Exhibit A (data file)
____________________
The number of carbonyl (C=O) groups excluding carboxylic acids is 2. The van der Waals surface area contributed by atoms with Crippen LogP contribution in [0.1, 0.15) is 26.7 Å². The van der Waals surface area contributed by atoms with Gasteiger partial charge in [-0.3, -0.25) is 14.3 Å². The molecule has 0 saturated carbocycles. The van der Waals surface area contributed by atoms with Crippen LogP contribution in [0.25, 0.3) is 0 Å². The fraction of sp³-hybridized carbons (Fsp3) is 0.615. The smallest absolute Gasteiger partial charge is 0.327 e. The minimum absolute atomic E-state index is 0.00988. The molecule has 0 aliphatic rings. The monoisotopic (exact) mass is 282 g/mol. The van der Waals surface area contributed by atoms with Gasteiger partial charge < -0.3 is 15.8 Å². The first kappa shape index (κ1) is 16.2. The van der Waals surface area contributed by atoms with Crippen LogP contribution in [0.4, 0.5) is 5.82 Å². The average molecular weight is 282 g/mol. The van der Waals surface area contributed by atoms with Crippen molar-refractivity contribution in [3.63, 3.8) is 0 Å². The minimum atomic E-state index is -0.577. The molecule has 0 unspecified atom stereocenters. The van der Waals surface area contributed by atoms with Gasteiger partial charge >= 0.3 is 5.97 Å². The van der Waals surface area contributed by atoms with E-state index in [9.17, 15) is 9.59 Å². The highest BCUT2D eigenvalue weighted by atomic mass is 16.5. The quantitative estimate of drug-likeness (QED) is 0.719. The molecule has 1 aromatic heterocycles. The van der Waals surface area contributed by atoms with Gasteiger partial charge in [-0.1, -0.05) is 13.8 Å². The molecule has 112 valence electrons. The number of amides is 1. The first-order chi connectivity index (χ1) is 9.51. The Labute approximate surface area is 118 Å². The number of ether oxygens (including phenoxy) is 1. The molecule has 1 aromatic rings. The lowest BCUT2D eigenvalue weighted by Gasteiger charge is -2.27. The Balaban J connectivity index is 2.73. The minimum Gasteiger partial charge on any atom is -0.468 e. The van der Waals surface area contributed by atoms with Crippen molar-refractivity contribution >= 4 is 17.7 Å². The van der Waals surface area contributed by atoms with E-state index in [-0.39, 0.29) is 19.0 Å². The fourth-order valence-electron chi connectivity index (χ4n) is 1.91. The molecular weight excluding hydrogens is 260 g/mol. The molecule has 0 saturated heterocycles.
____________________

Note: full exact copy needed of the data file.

The number of carbonyl (C=O) groups excluding carboxylic acids is 2. The van der Waals surface area contributed by atoms with Crippen LogP contribution in [0.1, 0.15) is 26.7 Å². The van der Waals surface area contributed by atoms with Gasteiger partial charge in [-0.3, -0.25) is 14.3 Å². The molecule has 0 saturated carbocycles. The van der Waals surface area contributed by atoms with Crippen LogP contribution in [0.25, 0.3) is 0 Å². The fraction of sp³-hybridized carbons (Fsp3) is 0.615. The smallest absolute Gasteiger partial charge is 0.327 e. The minimum absolute atomic E-state index is 0.00988. The molecule has 0 aliphatic rings. The monoisotopic (exact) mass is 282 g/mol. The van der Waals surface area contributed by atoms with Gasteiger partial charge < -0.3 is 15.8 Å². The first kappa shape index (κ1) is 16.2. The van der Waals surface area contributed by atoms with Crippen LogP contribution in [0.4, 0.5) is 5.82 Å². The average molecular weight is 282 g/mol. The van der Waals surface area contributed by atoms with Crippen molar-refractivity contribution in [3.63, 3.8) is 0 Å². The minimum atomic E-state index is -0.577. The molecule has 0 unspecified atom stereocenters. The van der Waals surface area contributed by atoms with Gasteiger partial charge >= 0.3 is 5.97 Å². The van der Waals surface area contributed by atoms with E-state index in [9.17, 15) is 9.59 Å². The highest BCUT2D eigenvalue weighted by atomic mass is 16.5. The quantitative estimate of drug-likeness (QED) is 0.719. The molecule has 1 aromatic heterocycles. The van der Waals surface area contributed by atoms with Gasteiger partial charge in [-0.1, -0.05) is 13.8 Å². The molecule has 112 valence electrons. The number of amides is 1. The first-order chi connectivity index (χ1) is 9.51. The Labute approximate surface area is 118 Å². The number of ether oxygens (including phenoxy) is 1. The molecule has 1 aromatic rings. The lowest BCUT2D eigenvalue weighted by Gasteiger charge is -2.27. The Balaban J connectivity index is 2.73. The minimum Gasteiger partial charge on any atom is -0.468 e. The van der Waals surface area contributed by atoms with Crippen molar-refractivity contribution >= 4 is 17.7 Å². The van der Waals surface area contributed by atoms with E-state index in [-0.39, 0.29) is 19.0 Å². The fourth-order valence-electron chi connectivity index (χ4n) is 1.91. The molecular weight excluding hydrogens is 260 g/mol. The molecule has 0 saturated heterocycles.